|Publication number||US4133788 A|
|Application number||US 05/871,298|
|Publication date||Jan 9, 1979|
|Filing date||Jan 23, 1978|
|Priority date||Jan 23, 1978|
|Also published as||DE2901684A1, DE2901684C2|
|Publication number||05871298, 871298, US 4133788 A, US 4133788A, US-A-4133788, US4133788 A, US4133788A|
|Inventors||Ved K. Sahajpal, Larry D. Sarver, Claude C. Deegan|
|Original Assignee||Borg-Warner Corporation|
|Export Citation||BiBTeX, EndNote, RefMan|
|Patent Citations (4), Referenced by (10), Classifications (12), Legal Events (3)|
|External Links: USPTO, USPTO Assignment, Espacenet|
This invention relates to improved vinyl chloride polymer compositions. More particularly, it relates to certain graft copolymers of methyl methacrylate and styrene grafted onto a cross-linked rubbery substrate; these copolymers have good clarity and processability and are compatible with vinyl chloride polymers to form compositions having good stress whitening properties and impact strength.
Graft copolymers wherein a rigid phase is grafted onto a rubbery phase are well known. They have good mechanical strength and are useful in the manufacture of shaped articles. They are useful also to impart desirable properties such as impact strength to normally frangible polymers such as ABS and polyvinyl chloride; at the same time, the other desirable properties of the ABS and polyvinyl chloride are not diminished.
However, many of the graft copolymers of this type, while effective to improve the impact resistance of vinyl chloride polymers, suffer disadvantages having to do with transparency and color. In many instances, where a shaped vinyl chloride polymer article is involved, it is important that the article be transparent or, at least, that it be relatively colorless. It thus frequently is necessary to sacrifice one or more desirable properties in the manufacture of a vinyl chloride polymer article, e.g., some transparency may have to be sacrificed for the desired impact strength, or some impact strength may have to be sacrificed so that optimum transparency can be had.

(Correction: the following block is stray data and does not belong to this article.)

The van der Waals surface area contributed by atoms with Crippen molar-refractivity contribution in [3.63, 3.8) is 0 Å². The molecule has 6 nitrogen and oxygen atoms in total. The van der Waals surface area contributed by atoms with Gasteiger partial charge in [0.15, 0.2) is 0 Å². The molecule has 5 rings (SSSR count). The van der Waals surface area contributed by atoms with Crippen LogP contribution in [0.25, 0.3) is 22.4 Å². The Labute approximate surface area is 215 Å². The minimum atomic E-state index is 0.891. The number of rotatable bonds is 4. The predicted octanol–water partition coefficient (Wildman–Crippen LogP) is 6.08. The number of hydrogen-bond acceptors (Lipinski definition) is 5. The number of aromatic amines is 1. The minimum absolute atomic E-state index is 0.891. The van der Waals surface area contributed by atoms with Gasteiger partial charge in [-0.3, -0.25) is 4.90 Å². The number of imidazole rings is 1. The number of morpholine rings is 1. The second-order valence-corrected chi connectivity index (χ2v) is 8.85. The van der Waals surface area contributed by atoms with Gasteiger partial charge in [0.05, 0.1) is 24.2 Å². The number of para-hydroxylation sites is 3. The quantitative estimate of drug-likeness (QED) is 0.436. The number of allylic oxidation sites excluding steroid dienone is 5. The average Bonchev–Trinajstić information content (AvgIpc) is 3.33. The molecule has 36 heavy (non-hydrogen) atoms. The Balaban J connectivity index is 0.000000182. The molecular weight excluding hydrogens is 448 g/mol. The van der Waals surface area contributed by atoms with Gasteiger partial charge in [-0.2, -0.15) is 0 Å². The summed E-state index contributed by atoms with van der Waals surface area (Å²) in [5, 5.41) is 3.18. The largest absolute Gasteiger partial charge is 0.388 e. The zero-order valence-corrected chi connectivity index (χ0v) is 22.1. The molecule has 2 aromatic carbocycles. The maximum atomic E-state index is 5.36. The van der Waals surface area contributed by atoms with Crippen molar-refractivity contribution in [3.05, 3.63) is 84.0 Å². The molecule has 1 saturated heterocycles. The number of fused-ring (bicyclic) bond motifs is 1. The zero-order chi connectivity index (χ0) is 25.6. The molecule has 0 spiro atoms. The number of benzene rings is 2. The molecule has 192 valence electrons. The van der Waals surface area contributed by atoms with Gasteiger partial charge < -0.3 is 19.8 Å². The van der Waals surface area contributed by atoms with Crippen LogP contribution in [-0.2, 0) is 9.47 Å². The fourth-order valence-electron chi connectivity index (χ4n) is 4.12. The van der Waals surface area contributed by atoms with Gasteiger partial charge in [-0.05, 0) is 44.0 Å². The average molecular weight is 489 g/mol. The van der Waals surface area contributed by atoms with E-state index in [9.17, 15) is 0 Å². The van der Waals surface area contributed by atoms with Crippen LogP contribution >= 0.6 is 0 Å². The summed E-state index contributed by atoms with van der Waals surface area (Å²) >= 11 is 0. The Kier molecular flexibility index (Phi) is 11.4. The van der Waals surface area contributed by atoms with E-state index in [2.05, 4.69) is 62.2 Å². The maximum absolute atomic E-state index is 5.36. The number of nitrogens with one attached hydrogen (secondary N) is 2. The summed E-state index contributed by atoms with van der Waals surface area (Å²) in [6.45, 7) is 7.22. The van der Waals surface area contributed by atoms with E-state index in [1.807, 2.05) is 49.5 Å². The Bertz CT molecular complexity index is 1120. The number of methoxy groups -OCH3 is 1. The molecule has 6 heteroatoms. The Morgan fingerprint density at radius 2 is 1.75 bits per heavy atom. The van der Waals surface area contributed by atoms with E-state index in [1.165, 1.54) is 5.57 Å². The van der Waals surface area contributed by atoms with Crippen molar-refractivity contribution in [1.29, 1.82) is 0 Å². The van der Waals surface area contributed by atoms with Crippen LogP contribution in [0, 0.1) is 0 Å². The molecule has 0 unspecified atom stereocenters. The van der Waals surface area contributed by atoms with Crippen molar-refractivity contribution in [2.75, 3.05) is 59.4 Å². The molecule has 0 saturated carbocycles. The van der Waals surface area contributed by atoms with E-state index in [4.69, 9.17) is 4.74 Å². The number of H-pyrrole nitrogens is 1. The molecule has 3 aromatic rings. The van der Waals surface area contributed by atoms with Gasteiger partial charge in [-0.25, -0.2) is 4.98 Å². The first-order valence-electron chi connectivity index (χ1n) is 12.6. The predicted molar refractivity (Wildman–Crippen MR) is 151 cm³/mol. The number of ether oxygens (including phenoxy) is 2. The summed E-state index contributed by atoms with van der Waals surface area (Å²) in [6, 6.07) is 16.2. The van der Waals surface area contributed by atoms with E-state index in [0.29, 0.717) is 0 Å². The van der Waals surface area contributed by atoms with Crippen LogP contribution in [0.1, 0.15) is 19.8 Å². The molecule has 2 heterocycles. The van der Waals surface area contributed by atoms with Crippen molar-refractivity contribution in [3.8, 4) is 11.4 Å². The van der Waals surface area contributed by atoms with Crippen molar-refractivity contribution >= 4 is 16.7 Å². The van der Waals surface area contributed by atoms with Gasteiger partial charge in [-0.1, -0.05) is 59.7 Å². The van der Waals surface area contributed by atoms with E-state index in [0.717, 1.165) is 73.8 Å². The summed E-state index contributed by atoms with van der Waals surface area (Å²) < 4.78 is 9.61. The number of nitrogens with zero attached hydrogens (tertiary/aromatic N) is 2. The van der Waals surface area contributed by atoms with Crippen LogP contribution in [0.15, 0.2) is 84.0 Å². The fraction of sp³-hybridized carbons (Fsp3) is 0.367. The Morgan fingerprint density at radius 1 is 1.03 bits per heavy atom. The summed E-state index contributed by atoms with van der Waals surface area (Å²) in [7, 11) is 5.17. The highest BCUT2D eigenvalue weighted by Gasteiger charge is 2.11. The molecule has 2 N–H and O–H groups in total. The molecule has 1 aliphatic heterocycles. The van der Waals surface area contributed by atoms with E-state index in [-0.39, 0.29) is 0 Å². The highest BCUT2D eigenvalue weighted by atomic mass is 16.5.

Obviously, it would be better if no such sacrifices had to be made. It would be better if shaped vinyl chloride polymer articles could be made available that had satisfactory impact strength and satisfactory transparency.
Souza, U.S. Pat. No. 2,925,625, shows the use of vinyl chloride polymers to prepare color contrasting embossments. These are prepared by applying stress to a rigid, ductile polymer and thereby causing deformation to form the embossment. The deformation is accompanied by a whitening of the polymer in the area of the deformation. Souza, U.S. Pat. No. 2,996,822, Souza, U.S. Pat. No. 3,036,945, and Anderson, U.S. Pat. No. 3,047,443, also deal with this subject matter.
The process of the present invention makes available such products, i.e., products having both good impact strength and transparency, as well as stress whitening and satisfactory processability. It is a process for preparing a graft copolymer of styrene and methyl methacrylate as a superstrate on a copolymer of butadiene and styrene as the substrate, which graft copolymer is compatible with vinyl chloride polymers, comprising:
(a) preparing a polymer latex by polymerizing butadiene or a mixture of butadiene and styrene, in the presence of a small proportion of a dialkyl tin diacrylate cross-linking agent;
(b) adding to said latex a mixture of methyl methacrylate and styrene; and
(c) polymerizing said mixture of (b).
Prior art processes have generally employed divinyl benzene as the cross-linking agent (in step a) but larger amounts of divinyl benzene are required to achieve the same level of beneficial properties as is required when a given amount of dialkyl tin diacrylate is used. In certain respects, e.g., where the graft copolymer is used to modify a vinyl chloride polymer, the use of a small amount of a dialkyl tin diacrylate cross-linking agent (in step a) results in a product having very good stress whitening properties.